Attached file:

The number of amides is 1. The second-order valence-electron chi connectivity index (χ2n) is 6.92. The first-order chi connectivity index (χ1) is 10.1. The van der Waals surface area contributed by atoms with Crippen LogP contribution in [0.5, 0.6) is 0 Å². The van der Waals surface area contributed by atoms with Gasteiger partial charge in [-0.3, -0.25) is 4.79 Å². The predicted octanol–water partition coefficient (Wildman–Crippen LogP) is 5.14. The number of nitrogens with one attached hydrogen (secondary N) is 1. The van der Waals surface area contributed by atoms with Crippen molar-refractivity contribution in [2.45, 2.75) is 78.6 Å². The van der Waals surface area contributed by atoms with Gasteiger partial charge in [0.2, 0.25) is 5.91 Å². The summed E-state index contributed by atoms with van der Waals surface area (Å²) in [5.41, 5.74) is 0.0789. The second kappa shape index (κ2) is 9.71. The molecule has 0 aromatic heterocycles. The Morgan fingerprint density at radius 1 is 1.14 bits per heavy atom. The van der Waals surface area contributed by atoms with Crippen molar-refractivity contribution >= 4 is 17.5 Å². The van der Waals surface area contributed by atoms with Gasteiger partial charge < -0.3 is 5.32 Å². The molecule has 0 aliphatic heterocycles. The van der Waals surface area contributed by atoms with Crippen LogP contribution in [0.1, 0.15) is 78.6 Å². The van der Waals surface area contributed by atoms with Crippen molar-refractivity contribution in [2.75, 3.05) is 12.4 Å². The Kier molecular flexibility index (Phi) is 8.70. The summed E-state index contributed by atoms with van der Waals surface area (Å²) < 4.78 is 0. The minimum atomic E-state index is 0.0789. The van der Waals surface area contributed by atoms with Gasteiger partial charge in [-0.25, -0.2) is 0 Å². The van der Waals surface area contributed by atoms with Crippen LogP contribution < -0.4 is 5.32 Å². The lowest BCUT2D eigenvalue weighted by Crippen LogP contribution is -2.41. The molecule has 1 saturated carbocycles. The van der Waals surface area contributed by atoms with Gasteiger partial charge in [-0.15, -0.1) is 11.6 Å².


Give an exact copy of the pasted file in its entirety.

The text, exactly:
The number of amides is 1. The second-order valence-electron chi connectivity index (χ2n) is 6.92. The first-order chi connectivity index (χ1) is 10.1. The van der Waals surface area contributed by atoms with Crippen LogP contribution in [0.5, 0.6) is 0 Å². The van der Waals surface area contributed by atoms with Gasteiger partial charge in [-0.3, -0.25) is 4.79 Å². The predicted octanol–water partition coefficient (Wildman–Crippen LogP) is 5.14. The number of nitrogens with one attached hydrogen (secondary N) is 1. The van der Waals surface area contributed by atoms with Crippen molar-refractivity contribution in [2.45, 2.75) is 78.6 Å². The van der Waals surface area contributed by atoms with Gasteiger partial charge in [0.2, 0.25) is 5.91 Å². The summed E-state index contributed by atoms with van der Waals surface area (Å²) in [5.41, 5.74) is 0.0789. The second kappa shape index (κ2) is 9.71. The molecule has 0 aromatic heterocycles. The Morgan fingerprint density at radius 1 is 1.14 bits per heavy atom. The van der Waals surface area contributed by atoms with Crippen molar-refractivity contribution >= 4 is 17.5 Å². The van der Waals surface area contributed by atoms with Gasteiger partial charge < -0.3 is 5.32 Å². The molecule has 0 aliphatic heterocycles. The van der Waals surface area contributed by atoms with Crippen LogP contribution in [0.1, 0.15) is 78.6 Å². The van der Waals surface area contributed by atoms with Crippen molar-refractivity contribution in [2.75, 3.05) is 12.4 Å². The Kier molecular flexibility index (Phi) is 8.70. The summed E-state index contributed by atoms with van der Waals surface area (Å²) < 4.78 is 0. The minimum atomic E-state index is 0.0789. The van der Waals surface area contributed by atoms with Gasteiger partial charge in [-0.25, -0.2) is 0 Å². The van der Waals surface area contributed by atoms with Crippen LogP contribution < -0.4 is 5.32 Å². The lowest BCUT2D eigenvalue weighted by Crippen LogP contribution is -2.41. The molecule has 1 saturated carbocycles. The van der Waals surface area contributed by atoms with Gasteiger partial charge in [-0.15, -0.1) is 11.6 Å².